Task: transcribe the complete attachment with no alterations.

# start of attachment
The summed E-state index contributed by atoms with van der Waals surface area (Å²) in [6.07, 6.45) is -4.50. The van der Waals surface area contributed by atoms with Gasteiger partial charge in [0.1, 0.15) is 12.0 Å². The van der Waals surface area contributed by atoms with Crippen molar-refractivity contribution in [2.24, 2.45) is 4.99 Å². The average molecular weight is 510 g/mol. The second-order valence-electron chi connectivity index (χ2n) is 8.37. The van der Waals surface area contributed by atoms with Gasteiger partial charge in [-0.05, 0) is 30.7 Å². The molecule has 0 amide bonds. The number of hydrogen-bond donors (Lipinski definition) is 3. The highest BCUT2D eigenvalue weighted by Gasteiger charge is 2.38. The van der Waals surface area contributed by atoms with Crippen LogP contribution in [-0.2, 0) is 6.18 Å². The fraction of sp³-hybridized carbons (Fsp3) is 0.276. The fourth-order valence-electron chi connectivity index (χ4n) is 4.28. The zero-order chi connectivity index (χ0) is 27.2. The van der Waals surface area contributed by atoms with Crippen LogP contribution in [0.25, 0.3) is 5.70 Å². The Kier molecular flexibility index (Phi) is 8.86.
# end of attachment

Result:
The summed E-state index contributed by atoms with van der Waals surface area (Å²) in [6.07, 6.45) is -4.50. The van der Waals surface area contributed by atoms with Gasteiger partial charge in [0.1, 0.15) is 12.0 Å². The van der Waals surface area contributed by atoms with Crippen molar-refractivity contribution in [2.24, 2.45) is 4.99 Å². The average molecular weight is 510 g/mol. The second-order valence-electron chi connectivity index (χ2n) is 8.37. The van der Waals surface area contributed by atoms with Gasteiger partial charge in [-0.05, 0) is 30.7 Å². The molecule has 0 amide bonds. The number of hydrogen-bond donors (Lipinski definition) is 3. The highest BCUT2D eigenvalue weighted by Gasteiger charge is 2.38. The van der Waals surface area contributed by atoms with Crippen LogP contribution in [-0.2, 0) is 6.18 Å². The fraction of sp³-hybridized carbons (Fsp3) is 0.276. The fourth-order valence-electron chi connectivity index (χ4n) is 4.28. The zero-order chi connectivity index (χ0) is 27.2. The van der Waals surface area contributed by atoms with Crippen LogP contribution in [0.25, 0.3) is 5.70 Å². The Kier molecular flexibility index (Phi) is 8.86.